Don’t bother with that.  It’s the same to say this: Try to find something out, open yourself up to knowledge, and it’s all there.  Something or someone guides you when you ask for answers.

VI. Related Deities and Entities


I mentioned in my last post that the one character in the story of Arianrhod from the Mabinogion who is most important in understanding Arianrhod is Blodeuwydd.  Her names mean Flower-Aspect and also, later, Owl.  She’s worshipped by some as a goddess of springtime and sometimes seen as the maiden aspect of a triple goddess, sometimes (but not always) including Ceridwen and Arianrhod.

Arianrhod’s three denials of Lleu were of a name, arms, and a mortal wife. Gwydion aids Lleu in the procurement of all three by magic; first, by conjuring an elaborate illusion of inept shoemakers so that Arianrhod will leave her castle and witness Lleu striking a bird; second, he creates a vast phantasm of ships attacking Caer Arianrhod so that she mistakenly commands Lleu to be armed to defend her; thirdly, Gwydion and his uncle Math conjure a woman out of oak and plants so that Lleu can marry outside of Arianrhod’s geas.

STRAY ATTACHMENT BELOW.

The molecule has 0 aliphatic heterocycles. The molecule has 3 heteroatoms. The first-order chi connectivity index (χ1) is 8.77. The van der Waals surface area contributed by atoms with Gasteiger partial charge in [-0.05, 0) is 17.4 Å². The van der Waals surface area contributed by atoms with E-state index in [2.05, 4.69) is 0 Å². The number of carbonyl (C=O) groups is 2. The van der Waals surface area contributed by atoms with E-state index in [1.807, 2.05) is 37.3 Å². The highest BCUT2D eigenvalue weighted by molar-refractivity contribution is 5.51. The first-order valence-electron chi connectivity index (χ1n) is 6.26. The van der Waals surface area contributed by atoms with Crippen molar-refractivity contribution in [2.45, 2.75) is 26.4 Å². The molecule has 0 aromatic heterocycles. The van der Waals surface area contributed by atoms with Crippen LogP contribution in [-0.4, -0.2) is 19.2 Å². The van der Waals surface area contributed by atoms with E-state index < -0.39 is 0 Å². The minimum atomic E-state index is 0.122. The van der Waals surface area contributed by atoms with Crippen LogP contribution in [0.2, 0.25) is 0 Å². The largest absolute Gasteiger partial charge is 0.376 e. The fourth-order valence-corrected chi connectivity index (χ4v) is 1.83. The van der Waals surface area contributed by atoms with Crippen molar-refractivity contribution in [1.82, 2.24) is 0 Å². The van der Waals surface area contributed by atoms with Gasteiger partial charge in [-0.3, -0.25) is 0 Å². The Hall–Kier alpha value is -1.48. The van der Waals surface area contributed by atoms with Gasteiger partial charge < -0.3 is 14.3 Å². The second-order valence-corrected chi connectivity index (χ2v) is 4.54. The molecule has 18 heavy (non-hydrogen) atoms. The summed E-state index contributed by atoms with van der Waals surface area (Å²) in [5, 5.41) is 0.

This third geas, though, is more than a mere denial of Lleu’s ability to find a mate.  Woven throughout the stories and myths of multiple Celtic heroes and gods is the concept of Sovereignty, the right and authority to rule the land.  In almost every story of which I’m aware, this right and authority is derived not from the gods or brute force, but from a woman who stands both as the representative of the land and also the conveyer of the gods’ will.

In some stories, the woman who grants sovereignty is the queen; in some cases, she is a goddess represented by a woman or an animal (often a horse, and if you’d like a bit more of the mating-as-animals theme from earlier, you don’t have to look far), and in one specific case, she is formed directly from the land herself.